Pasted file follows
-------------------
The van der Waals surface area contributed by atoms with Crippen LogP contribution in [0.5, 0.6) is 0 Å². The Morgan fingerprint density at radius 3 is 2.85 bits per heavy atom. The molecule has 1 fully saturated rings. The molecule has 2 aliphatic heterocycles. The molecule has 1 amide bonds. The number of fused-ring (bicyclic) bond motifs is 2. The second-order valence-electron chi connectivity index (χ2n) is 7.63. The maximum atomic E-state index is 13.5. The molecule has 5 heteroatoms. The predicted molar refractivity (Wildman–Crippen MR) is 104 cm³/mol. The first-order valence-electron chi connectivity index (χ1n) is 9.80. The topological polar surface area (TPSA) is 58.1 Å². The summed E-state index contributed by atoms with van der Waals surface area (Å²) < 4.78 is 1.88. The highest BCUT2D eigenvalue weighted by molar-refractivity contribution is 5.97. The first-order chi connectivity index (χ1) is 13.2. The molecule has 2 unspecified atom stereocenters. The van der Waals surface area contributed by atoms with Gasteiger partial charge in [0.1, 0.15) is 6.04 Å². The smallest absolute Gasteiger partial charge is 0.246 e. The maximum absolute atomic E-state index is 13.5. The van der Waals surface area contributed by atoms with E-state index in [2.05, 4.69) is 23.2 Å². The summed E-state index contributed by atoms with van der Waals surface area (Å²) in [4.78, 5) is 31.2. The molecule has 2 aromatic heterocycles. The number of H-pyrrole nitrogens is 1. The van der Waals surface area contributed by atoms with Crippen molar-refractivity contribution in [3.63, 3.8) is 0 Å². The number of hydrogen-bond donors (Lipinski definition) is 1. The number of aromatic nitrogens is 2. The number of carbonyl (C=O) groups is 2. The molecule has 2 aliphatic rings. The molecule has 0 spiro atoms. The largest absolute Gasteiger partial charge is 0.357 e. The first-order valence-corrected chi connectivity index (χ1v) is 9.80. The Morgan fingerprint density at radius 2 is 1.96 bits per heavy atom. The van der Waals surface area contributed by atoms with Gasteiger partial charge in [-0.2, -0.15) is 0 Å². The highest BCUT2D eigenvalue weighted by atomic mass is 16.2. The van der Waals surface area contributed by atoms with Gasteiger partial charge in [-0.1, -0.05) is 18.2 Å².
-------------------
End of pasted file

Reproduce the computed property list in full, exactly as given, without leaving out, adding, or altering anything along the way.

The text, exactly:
The van der Waals surface area contributed by atoms with Crippen LogP contribution in [0.5, 0.6) is 0 Å². The Morgan fingerprint density at radius 3 is 2.85 bits per heavy atom. The molecule has 1 fully saturated rings. The molecule has 2 aliphatic heterocycles. The molecule has 1 amide bonds. The number of fused-ring (bicyclic) bond motifs is 2. The second-order valence-electron chi connectivity index (χ2n) is 7.63. The maximum atomic E-state index is 13.5. The molecule has 5 heteroatoms. The predicted molar refractivity (Wildman–Crippen MR) is 104 cm³/mol. The first-order valence-electron chi connectivity index (χ1n) is 9.80. The topological polar surface area (TPSA) is 58.1 Å². The summed E-state index contributed by atoms with van der Waals surface area (Å²) < 4.78 is 1.88. The highest BCUT2D eigenvalue weighted by molar-refractivity contribution is 5.97. The first-order chi connectivity index (χ1) is 13.2. The molecule has 2 unspecified atom stereocenters. The van der Waals surface area contributed by atoms with Gasteiger partial charge in [0.1, 0.15) is 6.04 Å². The smallest absolute Gasteiger partial charge is 0.246 e. The maximum absolute atomic E-state index is 13.5. The van der Waals surface area contributed by atoms with E-state index in [2.05, 4.69) is 23.2 Å². The summed E-state index contributed by atoms with van der Waals surface area (Å²) in [4.78, 5) is 31.2. The molecule has 2 aromatic heterocycles. The number of H-pyrrole nitrogens is 1. The van der Waals surface area contributed by atoms with Crippen molar-refractivity contribution in [3.63, 3.8) is 0 Å². The number of hydrogen-bond donors (Lipinski definition) is 1. The number of aromatic nitrogens is 2. The number of carbonyl (C=O) groups is 2. The molecule has 2 aliphatic rings. The molecule has 0 spiro atoms. The largest absolute Gasteiger partial charge is 0.357 e. The first-order valence-corrected chi connectivity index (χ1v) is 9.80. The Morgan fingerprint density at radius 2 is 1.96 bits per heavy atom. The van der Waals surface area contributed by atoms with Gasteiger partial charge in [-0.2, -0.15) is 0 Å². The highest BCUT2D eigenvalue weighted by atomic mass is 16.2. The van der Waals surface area contributed by atoms with Gasteiger partial charge in [-0.1, -0.05) is 18.2 Å².